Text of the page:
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**Published in:** LIPIcs, Volume 287, 15th Innovations in Theoretical Computer Science Conference (ITCS 2024)

Distributed agreement is a general name for the task of ensuring consensus among non-faulty nodes in the presence of faulty or malicious behavior. Well-known instances of agreement tasks are Byzantine Agreement, Broadcast, and Committee or Leader Election. Since agreement tasks lie at the heart of many modern distributed applications, there has been an increased interest in designing scalable protocols for these tasks. Specifically, we want protocols where the per-party communication complexity scales sublinearly with the number of parties.
With unconditional security, the state of the art protocols have Õ(√ n) per-party communication and Õ(1) rounds, where n stands for the number of parties, tolerating 1/3-ε fraction of corruptions for any ε > 0. There are matching lower bounds showing that these protocols are essentially optimal among a large class of protocols. Recently, Boyle-Cohen-Goel (PODC 2021) relaxed the attacker to be computationally bounded and using strong cryptographic assumptions showed a protocol with Õ(1) per-party communication and rounds (similarly, tolerating 1/3-ε fraction of corruptions). The security of their protocol relies on SNARKs for NP with linear-time extraction, a somewhat strong and non-standard assumption. Their protocols further relies on a public-key infrastructure (PKI) and a common-reference-string (CRS).
In this work, we present a new protocol with Õ(1) per-party communication and rounds but relying only on the standard Learning With Errors (LWE) assumption. Our protocol also relies on a PKI and a CRS, and tolerates 1/3-ε fraction of corruptions, similarly to Boyle et al. Technically, we leverage (multi-hop) BARGs for NP directly and in a generic manner which significantly deviate from the framework of Boyle et al.

Rex Fernando, Yuval Gelles, and Ilan Komargodski. Scalable Distributed Agreement from LWE: Byzantine Agreement, Broadcast, and Leader Election. In 15th Innovations in Theoretical Computer Science Conference (ITCS 2024). Leibniz International Proceedings in Informatics (LIPIcs), Volume 287, pp. 46:1-46:23, Schloss Dagstuhl – Leibniz-Zentrum für Informatik (2024)

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@InProceedings{fernando_et_al:LIPIcs.ITCS.2024.46, author = {Fernando, Rex and Gelles, Yuval and Komargodski, Ilan}, title = {{Scalable Distributed Agreement from LWE: Byzantine Agreement, Broadcast, and Leader Election}}, booktitle = {15th Innovations in Theoretical Computer Science Conference (ITCS 2024)}, pages = {46:1--46:23}, series = {Leibniz International Proceedings in Informatics (LIPIcs)}, ISBN = {978-3-95977-309-6}, ISSN = {1868-8969}, year = {2024}, volume = {287}, editor = {Guruswami, Venkatesan}, publisher = {Schloss Dagstuhl -- Leibniz-Zentrum f{\"u}r Informatik}, address = {Dagstuhl, Germany}, URL = {https://drops.dagstuhl.de/entities/document/10.4230/LIPIcs.ITCS.2024.46}, URN = {urn:nbn:de:0030-drops-195744}, doi = {10.4230/LIPIcs.ITCS.2024.46}, annote = {Keywords: Byzantine agreement, scalable, learning with errors} }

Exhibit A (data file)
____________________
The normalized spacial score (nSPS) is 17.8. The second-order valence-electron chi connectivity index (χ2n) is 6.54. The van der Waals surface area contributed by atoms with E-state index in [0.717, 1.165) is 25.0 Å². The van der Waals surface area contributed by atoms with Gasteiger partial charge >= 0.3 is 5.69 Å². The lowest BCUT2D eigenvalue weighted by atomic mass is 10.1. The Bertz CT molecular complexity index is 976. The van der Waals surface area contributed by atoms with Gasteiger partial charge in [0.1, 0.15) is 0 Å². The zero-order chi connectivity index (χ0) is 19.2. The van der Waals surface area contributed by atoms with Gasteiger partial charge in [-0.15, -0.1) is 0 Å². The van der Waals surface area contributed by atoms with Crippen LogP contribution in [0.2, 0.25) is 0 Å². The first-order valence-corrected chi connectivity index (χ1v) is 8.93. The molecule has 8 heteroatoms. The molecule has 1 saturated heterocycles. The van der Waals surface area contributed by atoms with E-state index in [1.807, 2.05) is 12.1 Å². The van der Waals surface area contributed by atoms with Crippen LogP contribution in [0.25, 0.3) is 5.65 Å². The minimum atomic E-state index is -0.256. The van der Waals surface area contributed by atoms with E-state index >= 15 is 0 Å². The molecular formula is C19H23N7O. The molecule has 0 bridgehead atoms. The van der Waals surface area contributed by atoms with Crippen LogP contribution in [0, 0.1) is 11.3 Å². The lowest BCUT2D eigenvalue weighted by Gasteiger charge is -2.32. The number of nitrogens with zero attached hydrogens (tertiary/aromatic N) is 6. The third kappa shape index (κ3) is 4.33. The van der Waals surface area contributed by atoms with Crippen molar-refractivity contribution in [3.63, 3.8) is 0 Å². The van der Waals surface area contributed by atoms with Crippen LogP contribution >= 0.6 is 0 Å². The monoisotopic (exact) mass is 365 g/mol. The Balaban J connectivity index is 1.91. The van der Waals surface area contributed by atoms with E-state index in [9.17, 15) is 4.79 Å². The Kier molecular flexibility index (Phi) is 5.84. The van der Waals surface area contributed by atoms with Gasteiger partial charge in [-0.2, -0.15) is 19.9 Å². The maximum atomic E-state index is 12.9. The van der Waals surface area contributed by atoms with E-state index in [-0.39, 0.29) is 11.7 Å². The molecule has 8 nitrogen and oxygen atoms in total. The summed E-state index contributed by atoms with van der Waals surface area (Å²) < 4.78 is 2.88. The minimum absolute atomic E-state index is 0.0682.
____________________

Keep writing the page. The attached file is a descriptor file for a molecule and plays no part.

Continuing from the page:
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Brief Announcement

**Published in:** LIPIcs, Volume 281, 37th International Symposium on Distributed Computing (DISC 2023)

Designing efficient distributed protocols for various agreement tasks such as Byzantine Agreement, Broadcast, and Committee Election is a fundamental problem. We are interested in scalable protocols for these tasks, where each (honest) party communicates a number of bits which is sublinear in n, the number of parties. The first major step towards this goal is due to King et al. (SODA 2006) who showed a protocol where each party sends only Õ(1) bits throughout Õ(1) rounds, but guarantees only that 1-o(1) fraction of honest parties end up agreeing on a consistent output, assuming constant < 1/3 fraction of static corruptions. Few years later, King et al. (ICDCN 2011) managed to get a full agreement protocol in the same model but where each party sends Õ(√n) bits throughout Õ(1) rounds. Getting a full agreement protocol with o(√n) communication per party has been a major challenge ever since.
In light of this barrier, we propose a new framework for designing efficient agreement protocols. Specifically, we design Õ(1)-round protocols for all of the above tasks (assuming constant < 1/3 fraction of static corruptions) with optimistic and pessimistic guarantees: